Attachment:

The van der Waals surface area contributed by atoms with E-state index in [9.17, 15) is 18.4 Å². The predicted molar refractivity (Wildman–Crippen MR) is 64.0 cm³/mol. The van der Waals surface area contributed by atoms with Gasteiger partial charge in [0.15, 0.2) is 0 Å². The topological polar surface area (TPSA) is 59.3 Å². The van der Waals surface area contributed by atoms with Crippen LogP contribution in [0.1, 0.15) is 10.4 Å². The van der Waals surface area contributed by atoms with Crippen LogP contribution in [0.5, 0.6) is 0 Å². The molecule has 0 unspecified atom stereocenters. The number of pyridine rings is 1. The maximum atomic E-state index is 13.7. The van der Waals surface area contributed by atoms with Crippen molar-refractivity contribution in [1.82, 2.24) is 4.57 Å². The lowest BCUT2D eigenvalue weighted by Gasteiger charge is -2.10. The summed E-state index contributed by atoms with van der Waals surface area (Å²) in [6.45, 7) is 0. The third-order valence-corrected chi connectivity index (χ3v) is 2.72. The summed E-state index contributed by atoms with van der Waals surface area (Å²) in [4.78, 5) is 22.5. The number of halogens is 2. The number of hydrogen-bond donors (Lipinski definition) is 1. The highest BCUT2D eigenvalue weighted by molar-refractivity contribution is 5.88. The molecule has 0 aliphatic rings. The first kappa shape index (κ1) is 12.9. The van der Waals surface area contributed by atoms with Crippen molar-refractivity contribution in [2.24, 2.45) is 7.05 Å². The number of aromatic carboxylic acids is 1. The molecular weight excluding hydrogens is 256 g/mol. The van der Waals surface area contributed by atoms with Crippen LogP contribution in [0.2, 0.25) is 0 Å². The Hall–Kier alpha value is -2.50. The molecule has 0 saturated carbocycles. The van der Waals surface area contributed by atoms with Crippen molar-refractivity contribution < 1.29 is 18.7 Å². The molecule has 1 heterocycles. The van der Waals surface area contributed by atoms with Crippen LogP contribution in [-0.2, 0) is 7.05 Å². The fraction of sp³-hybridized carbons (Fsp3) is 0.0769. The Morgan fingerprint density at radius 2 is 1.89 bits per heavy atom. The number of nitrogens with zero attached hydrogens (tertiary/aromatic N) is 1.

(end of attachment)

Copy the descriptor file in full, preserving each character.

The van der Waals surface area contributed by atoms with E-state index in [9.17, 15) is 18.4 Å². The predicted molar refractivity (Wildman–Crippen MR) is 64.0 cm³/mol. The van der Waals surface area contributed by atoms with Gasteiger partial charge in [0.15, 0.2) is 0 Å². The topological polar surface area (TPSA) is 59.3 Å². The van der Waals surface area contributed by atoms with Crippen LogP contribution in [0.1, 0.15) is 10.4 Å². The van der Waals surface area contributed by atoms with Crippen LogP contribution in [0.5, 0.6) is 0 Å². The molecule has 0 unspecified atom stereocenters. The number of pyridine rings is 1. The maximum atomic E-state index is 13.7. The van der Waals surface area contributed by atoms with Crippen molar-refractivity contribution in [1.82, 2.24) is 4.57 Å². The lowest BCUT2D eigenvalue weighted by Gasteiger charge is -2.10. The summed E-state index contributed by atoms with van der Waals surface area (Å²) in [6.45, 7) is 0. The third-order valence-corrected chi connectivity index (χ3v) is 2.72. The summed E-state index contributed by atoms with van der Waals surface area (Å²) in [4.78, 5) is 22.5. The number of halogens is 2. The number of hydrogen-bond donors (Lipinski definition) is 1. The highest BCUT2D eigenvalue weighted by molar-refractivity contribution is 5.88. The molecule has 0 aliphatic rings. The first kappa shape index (κ1) is 12.9. The van der Waals surface area contributed by atoms with Crippen molar-refractivity contribution in [2.24, 2.45) is 7.05 Å². The number of aromatic carboxylic acids is 1. The molecular weight excluding hydrogens is 256 g/mol. The van der Waals surface area contributed by atoms with Crippen LogP contribution in [0.2, 0.25) is 0 Å². The Hall–Kier alpha value is -2.50. The molecule has 0 saturated carbocycles. The van der Waals surface area contributed by atoms with Crippen molar-refractivity contribution < 1.29 is 18.7 Å². The molecule has 1 heterocycles. The van der Waals surface area contributed by atoms with Crippen LogP contribution in [-0.2, 0) is 7.05 Å². The fraction of sp³-hybridized carbons (Fsp3) is 0.0769. The Morgan fingerprint density at radius 2 is 1.89 bits per heavy atom. The number of nitrogens with zero attached hydrogens (tertiary/aromatic N) is 1.